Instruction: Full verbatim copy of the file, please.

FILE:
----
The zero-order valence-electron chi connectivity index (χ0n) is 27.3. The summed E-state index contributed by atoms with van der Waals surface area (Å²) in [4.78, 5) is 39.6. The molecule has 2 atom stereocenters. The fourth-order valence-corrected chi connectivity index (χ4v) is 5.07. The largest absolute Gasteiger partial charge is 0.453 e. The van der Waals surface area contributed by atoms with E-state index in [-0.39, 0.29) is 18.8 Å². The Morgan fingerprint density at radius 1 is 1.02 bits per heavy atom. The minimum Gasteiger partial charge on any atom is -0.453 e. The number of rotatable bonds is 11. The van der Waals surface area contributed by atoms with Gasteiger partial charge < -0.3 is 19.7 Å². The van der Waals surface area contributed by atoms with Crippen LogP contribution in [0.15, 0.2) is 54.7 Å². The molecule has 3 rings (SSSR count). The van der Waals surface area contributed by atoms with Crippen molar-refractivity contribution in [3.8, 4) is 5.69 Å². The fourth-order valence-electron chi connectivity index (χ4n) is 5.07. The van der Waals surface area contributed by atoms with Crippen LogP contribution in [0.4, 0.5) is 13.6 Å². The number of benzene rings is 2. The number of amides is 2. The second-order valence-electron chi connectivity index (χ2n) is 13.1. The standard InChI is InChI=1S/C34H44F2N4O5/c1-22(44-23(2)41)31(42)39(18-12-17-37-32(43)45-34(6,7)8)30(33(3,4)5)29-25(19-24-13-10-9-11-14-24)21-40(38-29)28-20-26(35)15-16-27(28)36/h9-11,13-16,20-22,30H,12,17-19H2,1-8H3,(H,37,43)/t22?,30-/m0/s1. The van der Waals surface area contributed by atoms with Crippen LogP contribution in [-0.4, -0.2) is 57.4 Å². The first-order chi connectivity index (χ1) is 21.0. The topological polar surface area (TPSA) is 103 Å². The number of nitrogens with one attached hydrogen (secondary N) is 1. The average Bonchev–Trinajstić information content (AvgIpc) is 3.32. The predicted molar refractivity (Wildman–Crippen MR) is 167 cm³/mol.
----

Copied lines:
The zero-order valence-electron chi connectivity index (χ0n) is 27.3. The summed E-state index contributed by atoms with van der Waals surface area (Å²) in [4.78, 5) is 39.6. The molecule has 2 atom stereocenters. The fourth-order valence-corrected chi connectivity index (χ4v) is 5.07. The largest absolute Gasteiger partial charge is 0.453 e. The van der Waals surface area contributed by atoms with E-state index in [-0.39, 0.29) is 18.8 Å². The Morgan fingerprint density at radius 1 is 1.02 bits per heavy atom. The minimum Gasteiger partial charge on any atom is -0.453 e. The number of rotatable bonds is 11. The van der Waals surface area contributed by atoms with Gasteiger partial charge < -0.3 is 19.7 Å². The van der Waals surface area contributed by atoms with Crippen LogP contribution in [0.15, 0.2) is 54.7 Å². The molecule has 3 rings (SSSR count). The van der Waals surface area contributed by atoms with Crippen molar-refractivity contribution in [3.8, 4) is 5.69 Å². The fourth-order valence-electron chi connectivity index (χ4n) is 5.07. The van der Waals surface area contributed by atoms with Crippen LogP contribution in [0.4, 0.5) is 13.6 Å². The number of benzene rings is 2. The number of amides is 2. The second-order valence-electron chi connectivity index (χ2n) is 13.1. The standard InChI is InChI=1S/C34H44F2N4O5/c1-22(44-23(2)41)31(42)39(18-12-17-37-32(43)45-34(6,7)8)30(33(3,4)5)29-25(19-24-13-10-9-11-14-24)21-40(38-29)28-20-26(35)15-16-27(28)36/h9-11,13-16,20-22,30H,12,17-19H2,1-8H3,(H,37,43)/t22?,30-/m0/s1. The van der Waals surface area contributed by atoms with Crippen LogP contribution in [-0.4, -0.2) is 57.4 Å². The first-order chi connectivity index (χ1) is 21.0. The topological polar surface area (TPSA) is 103 Å². The number of nitrogens with one attached hydrogen (secondary N) is 1. The average Bonchev–Trinajstić information content (AvgIpc) is 3.32. The predicted molar refractivity (Wildman–Crippen MR) is 167 cm³/mol.